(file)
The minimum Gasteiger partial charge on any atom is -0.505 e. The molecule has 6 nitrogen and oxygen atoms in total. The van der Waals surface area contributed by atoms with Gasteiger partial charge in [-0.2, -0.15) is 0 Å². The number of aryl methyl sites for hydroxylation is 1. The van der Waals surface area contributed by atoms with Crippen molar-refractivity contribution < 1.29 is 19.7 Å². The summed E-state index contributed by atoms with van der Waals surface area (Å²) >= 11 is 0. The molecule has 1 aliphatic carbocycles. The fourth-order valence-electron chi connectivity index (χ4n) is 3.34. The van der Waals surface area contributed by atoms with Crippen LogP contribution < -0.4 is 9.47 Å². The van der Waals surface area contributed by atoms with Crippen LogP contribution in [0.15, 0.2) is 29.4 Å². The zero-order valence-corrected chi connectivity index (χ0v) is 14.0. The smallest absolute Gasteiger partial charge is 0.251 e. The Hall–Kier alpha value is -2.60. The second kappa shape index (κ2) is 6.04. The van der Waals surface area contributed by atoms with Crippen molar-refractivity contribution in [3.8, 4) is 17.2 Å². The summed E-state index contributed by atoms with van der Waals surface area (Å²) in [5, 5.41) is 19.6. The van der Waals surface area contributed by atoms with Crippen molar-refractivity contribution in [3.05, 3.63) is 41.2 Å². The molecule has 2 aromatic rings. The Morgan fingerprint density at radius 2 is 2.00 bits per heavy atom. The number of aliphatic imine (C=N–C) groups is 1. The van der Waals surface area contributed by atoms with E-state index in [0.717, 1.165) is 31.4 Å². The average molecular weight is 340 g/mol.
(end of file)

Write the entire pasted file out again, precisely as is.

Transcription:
The minimum Gasteiger partial charge on any atom is -0.505 e. The molecule has 6 nitrogen and oxygen atoms in total. The van der Waals surface area contributed by atoms with Gasteiger partial charge in [-0.2, -0.15) is 0 Å². The number of aryl methyl sites for hydroxylation is 1. The van der Waals surface area contributed by atoms with Crippen molar-refractivity contribution < 1.29 is 19.7 Å². The summed E-state index contributed by atoms with van der Waals surface area (Å²) >= 11 is 0. The molecule has 1 aliphatic carbocycles. The fourth-order valence-electron chi connectivity index (χ4n) is 3.34. The van der Waals surface area contributed by atoms with Crippen LogP contribution < -0.4 is 9.47 Å². The van der Waals surface area contributed by atoms with Crippen LogP contribution in [0.15, 0.2) is 29.4 Å². The zero-order valence-corrected chi connectivity index (χ0v) is 14.0. The smallest absolute Gasteiger partial charge is 0.251 e. The Hall–Kier alpha value is -2.60. The second kappa shape index (κ2) is 6.04. The van der Waals surface area contributed by atoms with Crippen molar-refractivity contribution in [3.8, 4) is 17.2 Å². The summed E-state index contributed by atoms with van der Waals surface area (Å²) in [5, 5.41) is 19.6. The van der Waals surface area contributed by atoms with Crippen molar-refractivity contribution in [3.05, 3.63) is 41.2 Å². The molecule has 2 aromatic rings. The Morgan fingerprint density at radius 2 is 2.00 bits per heavy atom. The number of aliphatic imine (C=N–C) groups is 1. The van der Waals surface area contributed by atoms with E-state index in [0.717, 1.165) is 31.4 Å². The average molecular weight is 340 g/mol.